"’Intrigued, Fölling analyzed the urine in a makeshift biochemistry lab in an attic at University Hospital in Oslo. First he ruled out infection. Then he added ferric chloride to the urine to rule out diabetes, which would turn urine purple instead of the reddish-brown that normal urine turns. Liv and Dag’s urine turned green! Astonished, Fölling asked the parents not to give the children any medications for a week, and then he tested the urine again. It was still green! Using standard organic chemistry techniques, Fölling identified the substance responsible for the green color, and likely the odor, as phenylpyruvic acid. Could it cause mental retardation? He wondered where else he could find the anomaly."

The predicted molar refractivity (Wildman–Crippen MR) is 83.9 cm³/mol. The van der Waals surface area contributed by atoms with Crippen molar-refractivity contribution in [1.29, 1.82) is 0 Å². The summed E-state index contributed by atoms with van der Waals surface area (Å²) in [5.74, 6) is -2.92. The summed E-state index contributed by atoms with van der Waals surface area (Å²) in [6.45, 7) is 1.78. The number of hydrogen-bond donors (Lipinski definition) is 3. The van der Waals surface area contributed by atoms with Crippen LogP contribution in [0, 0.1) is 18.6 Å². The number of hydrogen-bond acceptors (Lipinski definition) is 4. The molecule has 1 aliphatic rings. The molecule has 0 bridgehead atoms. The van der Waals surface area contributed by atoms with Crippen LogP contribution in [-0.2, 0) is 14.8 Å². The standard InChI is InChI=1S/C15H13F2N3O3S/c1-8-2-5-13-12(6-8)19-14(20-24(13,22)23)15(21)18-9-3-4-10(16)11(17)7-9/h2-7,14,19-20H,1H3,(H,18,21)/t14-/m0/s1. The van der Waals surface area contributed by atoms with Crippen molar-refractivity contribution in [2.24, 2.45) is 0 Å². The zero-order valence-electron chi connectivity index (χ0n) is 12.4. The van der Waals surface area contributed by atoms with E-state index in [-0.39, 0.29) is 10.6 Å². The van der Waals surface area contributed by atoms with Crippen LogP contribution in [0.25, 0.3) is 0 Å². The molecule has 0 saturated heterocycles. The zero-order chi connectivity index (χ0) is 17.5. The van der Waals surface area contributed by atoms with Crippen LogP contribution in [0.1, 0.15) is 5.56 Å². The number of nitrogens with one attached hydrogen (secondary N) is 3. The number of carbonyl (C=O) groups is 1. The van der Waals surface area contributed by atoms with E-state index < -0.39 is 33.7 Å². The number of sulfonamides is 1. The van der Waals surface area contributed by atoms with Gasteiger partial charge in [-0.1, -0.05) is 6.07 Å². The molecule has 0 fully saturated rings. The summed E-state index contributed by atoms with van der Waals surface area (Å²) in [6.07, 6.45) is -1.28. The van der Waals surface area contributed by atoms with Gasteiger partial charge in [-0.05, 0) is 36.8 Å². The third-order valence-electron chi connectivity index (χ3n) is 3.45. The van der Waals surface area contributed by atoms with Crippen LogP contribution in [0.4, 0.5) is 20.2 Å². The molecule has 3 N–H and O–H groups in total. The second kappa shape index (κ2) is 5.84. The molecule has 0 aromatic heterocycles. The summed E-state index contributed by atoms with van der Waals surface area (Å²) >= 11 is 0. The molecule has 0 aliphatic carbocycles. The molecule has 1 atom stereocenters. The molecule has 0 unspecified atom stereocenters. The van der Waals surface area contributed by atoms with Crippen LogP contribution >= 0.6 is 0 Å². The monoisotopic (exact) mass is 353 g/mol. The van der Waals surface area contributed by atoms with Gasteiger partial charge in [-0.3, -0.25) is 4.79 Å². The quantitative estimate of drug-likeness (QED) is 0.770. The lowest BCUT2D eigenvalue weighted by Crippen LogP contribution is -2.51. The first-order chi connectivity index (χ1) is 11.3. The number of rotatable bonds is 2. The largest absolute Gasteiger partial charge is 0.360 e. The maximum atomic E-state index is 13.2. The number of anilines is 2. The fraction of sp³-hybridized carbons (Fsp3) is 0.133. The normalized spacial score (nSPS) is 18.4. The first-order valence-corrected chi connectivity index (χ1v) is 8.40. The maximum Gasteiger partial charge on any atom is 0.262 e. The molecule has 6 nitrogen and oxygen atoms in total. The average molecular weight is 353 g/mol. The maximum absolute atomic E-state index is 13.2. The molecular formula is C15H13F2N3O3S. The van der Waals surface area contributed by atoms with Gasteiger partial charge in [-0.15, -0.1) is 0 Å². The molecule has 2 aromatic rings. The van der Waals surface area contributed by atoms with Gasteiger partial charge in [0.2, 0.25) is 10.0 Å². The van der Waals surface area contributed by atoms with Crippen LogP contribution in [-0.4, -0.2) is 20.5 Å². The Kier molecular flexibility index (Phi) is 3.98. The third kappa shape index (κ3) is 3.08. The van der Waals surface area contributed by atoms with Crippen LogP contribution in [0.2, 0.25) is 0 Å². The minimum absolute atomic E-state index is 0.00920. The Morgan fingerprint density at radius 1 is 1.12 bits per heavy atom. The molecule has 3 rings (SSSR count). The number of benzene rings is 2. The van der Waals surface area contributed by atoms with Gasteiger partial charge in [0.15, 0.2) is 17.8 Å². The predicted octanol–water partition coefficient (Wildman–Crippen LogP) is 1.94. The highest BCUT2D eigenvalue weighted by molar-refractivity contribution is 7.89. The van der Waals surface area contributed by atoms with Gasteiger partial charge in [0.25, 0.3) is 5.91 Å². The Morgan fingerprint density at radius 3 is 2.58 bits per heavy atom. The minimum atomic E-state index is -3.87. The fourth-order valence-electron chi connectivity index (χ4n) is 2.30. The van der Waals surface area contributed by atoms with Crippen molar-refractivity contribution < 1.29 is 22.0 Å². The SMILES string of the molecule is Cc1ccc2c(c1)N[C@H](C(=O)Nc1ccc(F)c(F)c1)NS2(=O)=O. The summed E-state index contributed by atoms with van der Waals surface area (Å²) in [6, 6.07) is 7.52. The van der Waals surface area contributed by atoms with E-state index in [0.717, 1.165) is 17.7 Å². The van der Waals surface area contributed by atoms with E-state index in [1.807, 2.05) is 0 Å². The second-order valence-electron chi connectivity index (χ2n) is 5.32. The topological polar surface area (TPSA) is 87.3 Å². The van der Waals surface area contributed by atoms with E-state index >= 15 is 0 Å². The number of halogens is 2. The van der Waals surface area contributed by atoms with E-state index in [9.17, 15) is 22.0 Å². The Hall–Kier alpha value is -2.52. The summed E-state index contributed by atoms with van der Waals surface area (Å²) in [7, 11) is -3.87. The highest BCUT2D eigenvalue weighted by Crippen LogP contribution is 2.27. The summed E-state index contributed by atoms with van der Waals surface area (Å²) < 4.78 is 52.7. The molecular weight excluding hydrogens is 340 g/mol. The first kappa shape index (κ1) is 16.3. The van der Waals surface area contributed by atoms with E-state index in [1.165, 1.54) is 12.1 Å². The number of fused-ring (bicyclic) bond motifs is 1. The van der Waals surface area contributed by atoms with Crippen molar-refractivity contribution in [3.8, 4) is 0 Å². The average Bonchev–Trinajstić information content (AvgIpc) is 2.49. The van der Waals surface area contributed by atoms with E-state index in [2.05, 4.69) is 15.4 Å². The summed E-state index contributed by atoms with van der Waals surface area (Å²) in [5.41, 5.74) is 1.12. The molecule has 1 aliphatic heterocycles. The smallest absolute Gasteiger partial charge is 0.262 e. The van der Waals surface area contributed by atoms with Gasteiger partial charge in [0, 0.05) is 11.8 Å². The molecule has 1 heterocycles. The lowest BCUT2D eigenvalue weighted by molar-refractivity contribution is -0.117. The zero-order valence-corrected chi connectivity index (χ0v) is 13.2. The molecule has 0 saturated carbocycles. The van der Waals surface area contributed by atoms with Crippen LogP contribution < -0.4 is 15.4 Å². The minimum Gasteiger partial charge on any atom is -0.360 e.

"Mutations do not have a particular fondness for certain types of people. In fact, the first human genomes sequenced revealed that each of us probably carries at least twenty mutations that, if present in two copies, would cause disease. A mutation becomes affiliated with a group of people if the genetic change originates within the group and then the people partner only among themselves, neither diluting the strength of the mutant allele in their gene pool as other people join, nor sending it out as people leave. Such inclusiveness may be by choice, or forced upon a people by the vagaries of history, as it was for the Jews."